Litigation Tourists Visit New York And Are Sent Packing

Author:Mr Eric Alexander
Profession:Reed Smith
 
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A few weeks ago, we reported on another in a line of Missouri appellate decisions rejecting the ability of Missouri courts to try the claims of non-Missouri residents against non-Missouri manufacturers of baby powder not used in Missouri. The next day a jury in the same trial court awarded billions in a trial of 22 baby powder users. This was all part of a long saga of litigation tourism to the Show Me State.

It turns out that some plaintiffs prefer to go ever upwards with their baby powder claims in New York state court. We are not talking about New York residents suing in their friendly neighborhood court, we are talking about litigation tourists coming to the Big Apple with hopes of big awards. The problem-for them-is that New York state courts are supposed to apply personal jurisdiction according to the same standards that the Missouri appellate courts and the United States Supreme Court have been lately. We received two very similar decisions from a friend of the blog, Thomas Kurland of Patterson Belknap, that address personal jurisdiction for claims against the manufacturers of baby powder by people with no particular connection to where they were suing. The difference from the baby powder cases from Missouri and New Jersey that we have discussed before is that these plaintiffs claimed mesothelioma from asbestos allegedly in baby powder they had used.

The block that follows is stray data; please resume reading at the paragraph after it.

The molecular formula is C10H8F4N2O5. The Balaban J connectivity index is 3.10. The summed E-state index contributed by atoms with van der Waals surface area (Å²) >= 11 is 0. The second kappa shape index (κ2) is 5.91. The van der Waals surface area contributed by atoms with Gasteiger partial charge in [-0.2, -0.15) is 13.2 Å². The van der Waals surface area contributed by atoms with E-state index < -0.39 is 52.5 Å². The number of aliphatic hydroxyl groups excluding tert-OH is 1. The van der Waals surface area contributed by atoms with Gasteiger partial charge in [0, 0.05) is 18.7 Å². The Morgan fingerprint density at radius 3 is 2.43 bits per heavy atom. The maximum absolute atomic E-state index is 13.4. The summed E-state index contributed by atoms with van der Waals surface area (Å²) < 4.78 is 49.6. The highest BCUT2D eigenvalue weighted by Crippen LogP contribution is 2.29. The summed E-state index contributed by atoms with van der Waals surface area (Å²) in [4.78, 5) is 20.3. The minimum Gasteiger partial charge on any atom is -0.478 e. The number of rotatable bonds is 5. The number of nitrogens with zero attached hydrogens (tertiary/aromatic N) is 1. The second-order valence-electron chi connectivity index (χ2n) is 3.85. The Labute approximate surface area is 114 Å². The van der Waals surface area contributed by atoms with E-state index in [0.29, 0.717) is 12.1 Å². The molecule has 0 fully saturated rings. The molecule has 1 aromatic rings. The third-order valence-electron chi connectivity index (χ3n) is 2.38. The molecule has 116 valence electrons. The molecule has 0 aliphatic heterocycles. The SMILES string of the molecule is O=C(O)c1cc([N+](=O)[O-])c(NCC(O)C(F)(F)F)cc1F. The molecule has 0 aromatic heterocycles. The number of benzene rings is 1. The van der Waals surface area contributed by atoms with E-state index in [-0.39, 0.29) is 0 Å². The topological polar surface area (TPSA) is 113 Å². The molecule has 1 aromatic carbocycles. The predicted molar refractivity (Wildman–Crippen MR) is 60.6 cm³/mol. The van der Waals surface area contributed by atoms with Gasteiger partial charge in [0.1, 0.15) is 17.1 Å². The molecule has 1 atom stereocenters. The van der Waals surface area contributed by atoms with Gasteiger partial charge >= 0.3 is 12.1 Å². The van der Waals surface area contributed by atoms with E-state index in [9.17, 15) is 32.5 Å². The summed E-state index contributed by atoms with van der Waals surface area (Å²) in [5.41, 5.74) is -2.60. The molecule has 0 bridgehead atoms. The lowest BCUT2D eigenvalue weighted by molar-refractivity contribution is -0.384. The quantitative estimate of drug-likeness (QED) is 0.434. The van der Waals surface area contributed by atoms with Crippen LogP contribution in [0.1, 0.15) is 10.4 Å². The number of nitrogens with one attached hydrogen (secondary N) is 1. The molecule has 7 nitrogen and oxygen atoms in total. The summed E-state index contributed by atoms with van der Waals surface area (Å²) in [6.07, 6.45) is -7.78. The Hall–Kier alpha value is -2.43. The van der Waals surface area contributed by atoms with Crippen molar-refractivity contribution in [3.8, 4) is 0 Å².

The first case, Hammock v. Avon Prods., Inc., No. 190215/2016, 2018 WL 3601393 (N.Y. Super. Ct. July 27, 2018), has been published and came out a few days before the second, Crozier v. Avon Prods., Inc., No. 190385/2016 (N.Y. Super. Ct. July 31, 2018). The issues and analyses were almost identical, so we will discuss them together and skip pinpoint cites. The plaintiff in Hammock claimed exposure to the decedent from use of baby powder on herself, her children, and patients where she worked over the span of more than 35 years. All of the exposure, and any purchasing the decedent did, occurred in Virginia, where she lived. The plaintiff in Crozier claimed use of baby powder and a related cosmetic product when she was an infant and a teenager. All use and purchasing of the products was in Texas, Oklahoma, and Kansas.

Both plaintiffs brought suit in New York state court against a number of defendants. We report on the motion in each case of the manufacturer and distributor of the baby powder, Johnson & Johnson Consumer Inc., and its holding company parent. Neither of those entities was...

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